The Knoxville Incline was built in 1890 and was located in Pittsburgh's South Side neighborhood. The incline was designed with an 18-degree curve and had the longest track ever built in Pittsburgh at 2,644 feet. It was the second incline in Pittsburgh with a curved track. The Knoxville Incline's route went from South 11th Street to Warrington Avenue and then to Knoxville Avenue. The incline's huge cars, designed by John M. McRoberts, were large enough to carry cars or heavy freight. The Knoxville Incline was dismantled in 1961.
This incline boasted a total length of 1/2 mile, 370 vertical feet, and 14% grade. The incline was a double-track railway of 9 foot gauge, 60 pound rails laid on wooden ties resting on ballad or steel girders. Each car Weighed about 10 tons and was specially designed to carry street cars of that period and other vehicles. A special enclosed and heated compartment was provided for single passengers.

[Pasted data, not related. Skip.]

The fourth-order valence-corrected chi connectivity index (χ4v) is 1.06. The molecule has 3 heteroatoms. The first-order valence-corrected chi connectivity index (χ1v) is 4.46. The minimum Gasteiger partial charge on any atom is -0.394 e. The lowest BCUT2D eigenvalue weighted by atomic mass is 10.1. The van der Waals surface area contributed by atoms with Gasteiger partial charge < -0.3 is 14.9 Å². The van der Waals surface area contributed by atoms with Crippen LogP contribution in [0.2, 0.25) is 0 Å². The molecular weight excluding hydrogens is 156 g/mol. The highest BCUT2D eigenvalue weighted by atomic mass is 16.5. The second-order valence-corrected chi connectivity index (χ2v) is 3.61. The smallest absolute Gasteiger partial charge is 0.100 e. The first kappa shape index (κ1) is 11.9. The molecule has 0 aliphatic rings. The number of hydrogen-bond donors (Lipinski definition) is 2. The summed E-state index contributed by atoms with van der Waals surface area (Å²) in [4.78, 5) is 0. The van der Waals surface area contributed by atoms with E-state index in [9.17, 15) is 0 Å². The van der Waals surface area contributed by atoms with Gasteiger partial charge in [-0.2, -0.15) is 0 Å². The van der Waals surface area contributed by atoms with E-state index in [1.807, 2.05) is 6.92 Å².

Cache is a small metal candy box, 4"x3"x1" size.
Reccomended approach is to park nearby the intersection of S 10th St and Freyburg St (N 40° 25.592 W 079° 59.310), and walk up the pedestrian overpass to get over the railroad tracks, and then follow Fritz St (east direction), continue on it after from the point where it becomes a non-paved trail to the point where an old steel bridge is located.
Archival historical images are from http://images.library.pitt.edu